(Meme via US Army WTF Moments)

These soldiers built 3 tanks in a night to face the entire Nazi ‘bulge’

(Meme via Military World)

These soldiers built 3 tanks in a night to face the entire Nazi ‘bulge’

(Meme via The Salty Soldier)

These soldiers built 3 tanks in a night to face the entire Nazi ‘bulge’

(Meme by Ranger Up)

These soldiers built 3 tanks in a night to face the entire Nazi ‘bulge’

(Meme via Pop Smoke)

MIGHTY HISTORY

One guy might be the reason we haven’t found Amelia Earhart

The tragic disappearance of Amelia Earhart in 1937 remains among the most pervasive mysteries in American culture. Earhart, a groundbreaking female aviator and celebrity in her own time, knew her goal of circumnavigating the globe in her Lockheed Electra was a dangerous one, but she and the American public seemed assured that she would be successful, just as she had been so many times before.


Of course, from our perspective on this side of history, we know her trip was destined for failure, but beyond that, the disappearance of Earhart and her navigator Fred Noonan remains shrouded in mystery.

The thing is… maybe it shouldn’t be. The mystery surrounding Earhart’s disappearance may have actually been solved as soon as three years after her plane went down, but because of what seems like the incompetence of one doctor, we’ll likely never know for sure.

These soldiers built 3 tanks in a night to face the entire Nazi ‘bulge’

Amelia Earhart and Fred Noonan with their Lockheed Electra.

(WikiMedia Commons)

In 1940, just three years after Earhart and Noonan disappeared, a British expedition arrived on the Pacific island of Nikumaroro and set about scouting the landmass for settlement. As they scouted the island, they came across some rather unusual objects: a human skull and other bones, along with a woman’s shoe, a box made to hold a Brandis Navy Surveying Sextant (for use in navigation) that had been manufactured around 1918, and a bottle of Benedictine — which was an herbal-based liquor.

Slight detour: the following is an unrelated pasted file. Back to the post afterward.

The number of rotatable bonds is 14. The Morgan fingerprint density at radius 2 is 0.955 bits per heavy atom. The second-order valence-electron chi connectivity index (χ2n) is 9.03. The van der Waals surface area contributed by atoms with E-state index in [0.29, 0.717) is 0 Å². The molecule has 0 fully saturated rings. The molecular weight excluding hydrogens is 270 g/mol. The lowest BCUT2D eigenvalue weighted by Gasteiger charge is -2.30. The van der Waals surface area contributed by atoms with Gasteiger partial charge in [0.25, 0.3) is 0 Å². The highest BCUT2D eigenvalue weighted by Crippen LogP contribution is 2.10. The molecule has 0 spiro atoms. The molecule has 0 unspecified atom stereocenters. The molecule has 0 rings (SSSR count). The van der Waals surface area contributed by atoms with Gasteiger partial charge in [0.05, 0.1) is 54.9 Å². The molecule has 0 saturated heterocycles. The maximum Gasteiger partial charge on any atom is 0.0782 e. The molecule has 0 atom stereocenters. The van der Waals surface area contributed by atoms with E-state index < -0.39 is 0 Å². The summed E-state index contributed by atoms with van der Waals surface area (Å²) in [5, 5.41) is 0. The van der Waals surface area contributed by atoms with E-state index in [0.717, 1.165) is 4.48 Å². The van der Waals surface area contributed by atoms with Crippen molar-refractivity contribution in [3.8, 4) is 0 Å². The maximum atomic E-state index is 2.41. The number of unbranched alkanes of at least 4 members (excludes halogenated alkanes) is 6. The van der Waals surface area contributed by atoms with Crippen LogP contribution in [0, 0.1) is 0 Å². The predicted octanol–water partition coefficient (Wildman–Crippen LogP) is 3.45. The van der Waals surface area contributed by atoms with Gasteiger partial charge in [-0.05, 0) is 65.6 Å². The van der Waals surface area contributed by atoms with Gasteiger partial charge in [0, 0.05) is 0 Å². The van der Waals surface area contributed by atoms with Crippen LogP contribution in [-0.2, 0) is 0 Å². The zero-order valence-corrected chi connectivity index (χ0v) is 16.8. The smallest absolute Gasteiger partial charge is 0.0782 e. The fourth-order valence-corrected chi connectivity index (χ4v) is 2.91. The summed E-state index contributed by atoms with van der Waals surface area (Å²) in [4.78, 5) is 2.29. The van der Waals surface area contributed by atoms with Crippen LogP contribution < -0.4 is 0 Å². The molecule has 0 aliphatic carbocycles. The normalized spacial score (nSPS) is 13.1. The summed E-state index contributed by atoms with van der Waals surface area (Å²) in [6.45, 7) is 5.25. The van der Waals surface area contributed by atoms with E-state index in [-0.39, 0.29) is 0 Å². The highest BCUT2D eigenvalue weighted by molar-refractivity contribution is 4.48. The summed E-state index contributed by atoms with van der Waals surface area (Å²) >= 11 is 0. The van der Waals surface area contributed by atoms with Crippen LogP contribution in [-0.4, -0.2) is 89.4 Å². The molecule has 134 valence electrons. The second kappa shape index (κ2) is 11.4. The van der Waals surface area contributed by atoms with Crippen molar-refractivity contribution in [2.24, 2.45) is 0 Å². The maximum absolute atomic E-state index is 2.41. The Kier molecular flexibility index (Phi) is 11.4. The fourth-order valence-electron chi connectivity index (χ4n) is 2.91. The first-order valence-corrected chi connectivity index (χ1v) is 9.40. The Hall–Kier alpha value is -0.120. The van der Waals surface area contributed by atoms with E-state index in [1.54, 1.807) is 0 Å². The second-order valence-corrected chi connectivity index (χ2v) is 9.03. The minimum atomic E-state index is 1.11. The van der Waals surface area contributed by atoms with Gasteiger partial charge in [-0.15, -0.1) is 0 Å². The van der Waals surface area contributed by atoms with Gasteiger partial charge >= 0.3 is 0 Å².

The small stature of the bones along with the other items discovered and the island’s location in the Pacific made it seem entirely feasible that the team had actually discovered the lost remains of the famed aviator. A theory began to form: Earhart may have seen the island in the distance and attempted to make it there as her fuel finally ran out. Based on the bones and other items found ashore, it even seemed possible that Earhart may have survived the sea-landing and made it to the island, only to eventually succumb to starvation, dehydration, or her injuries.

The skull and a dozen or so other bones were gathered from the site and shipped to Fiji, and the following year Doctor D.W. Hoodless of Fiji’s Central Medical School buckled down to study them. There was just one problem: forensic osteology, or the study of bones for these sorts of purposes, was far from the robust and mature science it is today.

These soldiers built 3 tanks in a night to face the entire Nazi ‘bulge’

Amelia Earhart in the cockpit of her Lockheed Electra.

(WikiMedia Commons)

Hoodless examined the thirteen bones and took a series of measurements that he recorded in his notes, before coming to a controversial conclusion. According to the doctor, the bones discovered on Nikumaroro didn’t belong to Earhart. Instead, he posited that they belonged to “middle-aged stocky male about 5’5.5″ in height.” It seemed, at least according to Hoodless’ assessment, that the Earhart mystery had not been solved.

Despite the woman’s shoe, herbal liquor Earhart was known to drink, and the box that held navigation equipment, Hoodless’ determination was enough to convince the world that the legendary pilot’s final resting place remained a mystery.

In fact, the world was so convinced that the bones didn’t belong to Earhart that they simply lost track of the bones from there. They’ve now been lost for decades, making a thorough and modern analysis of the remains impossible.

These soldiers built 3 tanks in a night to face the entire Nazi ‘bulge’

Amelia Earhart.

(WikiMedia Commons)

But that’s not the end of the story. A study published last year by Professor Richard Jantz from the University of Tennessee contests Hoodless’ findings using the very figures the doctor recorded in his notes back in 1940. Using modern forensics and a computer program designed to aid in determining age and gender from bone measurements, Jantz came to a very different conclusion than Hoodless.

“The fact remains that if the bones are those of a stocky male, he would have had bone lengths very similar to Amelia Earhart’s, which is a low-probability event,” Jantz wrote. In fact, he went on to write that, “This analysis reveals that Earhart is more similar to the Nikumaroro bones than 99% of individuals in a large reference sample.”